Monthly Archives: October 2010

Getting Ready For Winter

Standard

Worked for nearly 6 hours in two days on the garden. The soil was worse than I thought. Time for raised beds. Bright and early, in the freezing Oregon morning, I went to get lumber and soil and started on my beds. I got two beds put together and started a compost area. In one of the beds I planted garlic, and will hopefully plant kale or spinach as a companion. The other bed I just sprinkled my cover crop over top.

 In my raised beds I mixed two bags soil, one bag manure, and one big pile of leaf mulch with the existing dirt. Hopefully my dirt will be soil soon. I think I will do about 5 raised and supported beds and then have an area for climbing for peas and vines.

Other than preparing my beds for winter, I have also been taking my garden vegetables and local finds and winterizing them. Because I do not have the machinery or room for canning, freezing has been my method. I have blueberries, carrots, chard, and tomatoes frozen right now. I need a big freezer!

There are many winter recipes I hope to try out soon. Soups, and breads, and cakes, oh my.  A couple I hope to add to my cookbook are: beet and apple soup with horseradish cream, potatoe and broccoli soup with winter greens, and pumpkin soup with spiced croutons. Excited for my first local healthy winter!

Advertisements

Garden Crazy

Standard

October is a tough month in Oregon! Constant harvesting and tilling and planting and tilling and harvesting. The urban farm has been exploding with veggies, much more than I expected: tomatoes, swiss chard, leeks, carrots!, and basil. Can you say lasagna? (Check out the recipe!)

 I have been experimenting with putting my bed to sleep, trying to break up this notoriously Oregon clay and mixing in some  organic matter. I started with a pine needle mulch, but I was told it is  extremely acidic, so I found some free leaf mulch. Hoping that will help. I have worked on my garden about five hours in the past two days and haven’t even gotten half way done. I am holding strong though.

I decided that I will continue tilling the garden, then I will plant my vetch and rye. Planting legumes and grains help to balance the soil out, adding the NPK (nitrogen, phosphorous, and potassium) that the plants need -Potassium goes down (the roots) and phosphorous is all around (the plant)- The vetch is supposed to have roots that break up tough soil and the rye is really hardy (hopefully I will get some rye grain too!). In the spring, I think I will make some raised bed with wood supports around the outside. I need to get a good bed going quick, because I feel my gardening life in Eugene is limited, and I may only have one or two summers left.

Its garlic planting season too! Gonna get my garlic, hopefully some onions, and some bulb flowers in the ground soon for a nice spring welcoming!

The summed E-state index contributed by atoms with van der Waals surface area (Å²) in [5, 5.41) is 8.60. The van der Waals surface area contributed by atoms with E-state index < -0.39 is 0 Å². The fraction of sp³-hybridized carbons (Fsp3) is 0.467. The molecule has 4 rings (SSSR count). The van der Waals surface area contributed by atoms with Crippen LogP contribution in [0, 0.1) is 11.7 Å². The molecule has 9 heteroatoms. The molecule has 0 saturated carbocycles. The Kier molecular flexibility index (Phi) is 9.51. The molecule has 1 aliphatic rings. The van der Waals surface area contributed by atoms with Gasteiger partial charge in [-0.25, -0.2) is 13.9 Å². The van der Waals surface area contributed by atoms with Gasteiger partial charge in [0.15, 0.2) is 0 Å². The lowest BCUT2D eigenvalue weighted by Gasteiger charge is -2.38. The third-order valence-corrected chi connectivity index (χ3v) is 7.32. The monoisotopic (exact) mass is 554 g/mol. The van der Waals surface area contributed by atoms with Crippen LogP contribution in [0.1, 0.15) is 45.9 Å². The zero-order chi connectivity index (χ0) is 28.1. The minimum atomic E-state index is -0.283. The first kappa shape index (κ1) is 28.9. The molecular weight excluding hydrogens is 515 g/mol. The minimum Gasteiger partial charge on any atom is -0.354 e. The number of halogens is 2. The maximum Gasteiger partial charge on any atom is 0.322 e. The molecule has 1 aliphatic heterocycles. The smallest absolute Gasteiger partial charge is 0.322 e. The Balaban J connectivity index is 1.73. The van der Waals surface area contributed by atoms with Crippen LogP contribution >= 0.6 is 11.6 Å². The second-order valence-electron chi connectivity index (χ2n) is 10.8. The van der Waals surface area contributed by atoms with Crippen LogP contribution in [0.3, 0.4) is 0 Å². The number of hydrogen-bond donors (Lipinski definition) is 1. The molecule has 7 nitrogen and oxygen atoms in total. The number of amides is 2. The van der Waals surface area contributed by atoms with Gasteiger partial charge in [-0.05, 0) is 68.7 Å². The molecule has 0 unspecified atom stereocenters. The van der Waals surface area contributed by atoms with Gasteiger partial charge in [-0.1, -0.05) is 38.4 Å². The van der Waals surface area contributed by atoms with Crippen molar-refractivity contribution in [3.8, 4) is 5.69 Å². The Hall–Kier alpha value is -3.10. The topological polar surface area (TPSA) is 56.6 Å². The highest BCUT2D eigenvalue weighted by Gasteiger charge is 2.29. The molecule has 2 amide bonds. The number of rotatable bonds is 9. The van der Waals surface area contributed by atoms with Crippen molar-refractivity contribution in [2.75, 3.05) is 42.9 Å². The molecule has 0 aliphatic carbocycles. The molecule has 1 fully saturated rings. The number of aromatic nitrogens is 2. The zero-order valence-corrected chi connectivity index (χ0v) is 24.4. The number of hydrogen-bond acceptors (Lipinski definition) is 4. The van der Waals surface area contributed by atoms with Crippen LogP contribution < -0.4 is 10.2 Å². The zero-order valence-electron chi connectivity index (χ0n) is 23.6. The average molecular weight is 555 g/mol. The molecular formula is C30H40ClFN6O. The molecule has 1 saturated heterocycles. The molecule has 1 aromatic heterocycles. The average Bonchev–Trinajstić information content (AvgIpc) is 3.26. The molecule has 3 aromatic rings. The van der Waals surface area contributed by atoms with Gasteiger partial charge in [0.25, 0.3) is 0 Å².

Eat Local Project

Standard

To kick off Project Life, I decided to begin with a Eat Local Challenge. The challenge (spawned from an assignment in my Urban Farm class) is to eat only Local for (at least) 2 complete days. After that, I plan to use the rest of the food up that I have already purchased, and from now on, really focus on buying local and organic!

I decided that buying local, for me, would be buying as close to home as possible, and not buying anything out of Oregon. I came to this decision because I wanted to challenge myself to have the smallest environmental footprint I possibly could and also, I wanted to challenge myself to eat seasonally.

I began my local excursion as I always do, venturing to Sundance on a bright sunny morning. Alright well I ventured to Sundance, but it was, of course, a dreary Eugene morning. But I was not deterred from my mission! Vegetables were very easy to come by, especially with my feast harvested from the Urban Farm. Fruit, very limited at this time of year, consisted of mainly apples and pears (this was my first lesson). I had an especially hard time with my grains, realizing that rice cannot obviously be local, and bread is almost never local. Meat and dairy were expensive things, but those items are not terribley common in my diet anyways.

After leaving Sundance, I realized I lacked some crucial staples. I searched online later that night and found www.eugenelocalfoods.com. This website is incredible and had everything I needed. I order some bison burger, chantrelles, eggs, and Local Flour! the first time. Then about an hour later I went back on and ordered some frozen berries (lesson two).  The ordering process was very easy and the items can be picked up Tuesdays at  Hideaway Bakery (which is very convenient because Tuesdays are wood fire oven pizza, ninkasi, and live music nights!).

Speaking of Ninkasi, drinking local will never be an issue for me. Living in Oregon is a blessing in beer and wine world and should be fully embraced. Mirror Pond Pale Ale, Ninkasi Oatis Stout, Hop Valley IPA, Willamette Valley Vineyards, I could go on forever…

I am inspired by the plethora of incredible food I acquired- purple cauliflower, Oregon wild rice, rainbow carrots, yellow zucchinis, dried prunes- just by spending a little extra money and a little extra time (lesson three)

Today, a girl in my Urban Farm class said, “Oh but I am so hungry, arent you starving too?” Starving? I thought. Hardly!